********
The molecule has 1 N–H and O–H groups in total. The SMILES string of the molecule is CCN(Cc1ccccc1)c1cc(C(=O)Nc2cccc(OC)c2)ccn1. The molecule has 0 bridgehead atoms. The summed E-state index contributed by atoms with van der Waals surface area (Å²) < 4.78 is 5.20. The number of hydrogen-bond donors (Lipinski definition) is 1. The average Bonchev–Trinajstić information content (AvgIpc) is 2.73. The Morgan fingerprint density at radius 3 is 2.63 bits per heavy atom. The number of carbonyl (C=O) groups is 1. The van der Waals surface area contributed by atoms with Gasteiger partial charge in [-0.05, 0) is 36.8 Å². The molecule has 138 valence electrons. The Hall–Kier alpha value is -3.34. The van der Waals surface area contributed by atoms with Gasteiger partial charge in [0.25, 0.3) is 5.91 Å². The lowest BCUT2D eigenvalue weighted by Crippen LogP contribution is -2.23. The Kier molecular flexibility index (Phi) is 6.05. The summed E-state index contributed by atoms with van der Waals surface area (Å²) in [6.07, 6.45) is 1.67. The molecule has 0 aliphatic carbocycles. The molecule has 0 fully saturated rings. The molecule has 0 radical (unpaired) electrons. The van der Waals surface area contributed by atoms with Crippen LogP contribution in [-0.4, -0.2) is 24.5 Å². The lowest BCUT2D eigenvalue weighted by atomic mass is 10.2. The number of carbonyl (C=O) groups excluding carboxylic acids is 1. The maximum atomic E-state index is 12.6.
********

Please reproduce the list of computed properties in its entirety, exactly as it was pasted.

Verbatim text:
The molecule has 1 N–H and O–H groups in total. The SMILES string of the molecule is CCN(Cc1ccccc1)c1cc(C(=O)Nc2cccc(OC)c2)ccn1. The molecule has 0 bridgehead atoms. The summed E-state index contributed by atoms with van der Waals surface area (Å²) < 4.78 is 5.20. The number of hydrogen-bond donors (Lipinski definition) is 1. The average Bonchev–Trinajstić information content (AvgIpc) is 2.73. The Morgan fingerprint density at radius 3 is 2.63 bits per heavy atom. The number of carbonyl (C=O) groups is 1. The van der Waals surface area contributed by atoms with Gasteiger partial charge in [-0.05, 0) is 36.8 Å². The molecule has 138 valence electrons. The Hall–Kier alpha value is -3.34. The van der Waals surface area contributed by atoms with Gasteiger partial charge in [0.25, 0.3) is 5.91 Å². The lowest BCUT2D eigenvalue weighted by Crippen LogP contribution is -2.23. The Kier molecular flexibility index (Phi) is 6.05. The summed E-state index contributed by atoms with van der Waals surface area (Å²) in [6.07, 6.45) is 1.67. The molecule has 0 aliphatic carbocycles. The molecule has 0 fully saturated rings. The molecule has 0 radical (unpaired) electrons. The van der Waals surface area contributed by atoms with Crippen LogP contribution in [-0.4, -0.2) is 24.5 Å². The lowest BCUT2D eigenvalue weighted by atomic mass is 10.2. The number of carbonyl (C=O) groups excluding carboxylic acids is 1. The maximum atomic E-state index is 12.6.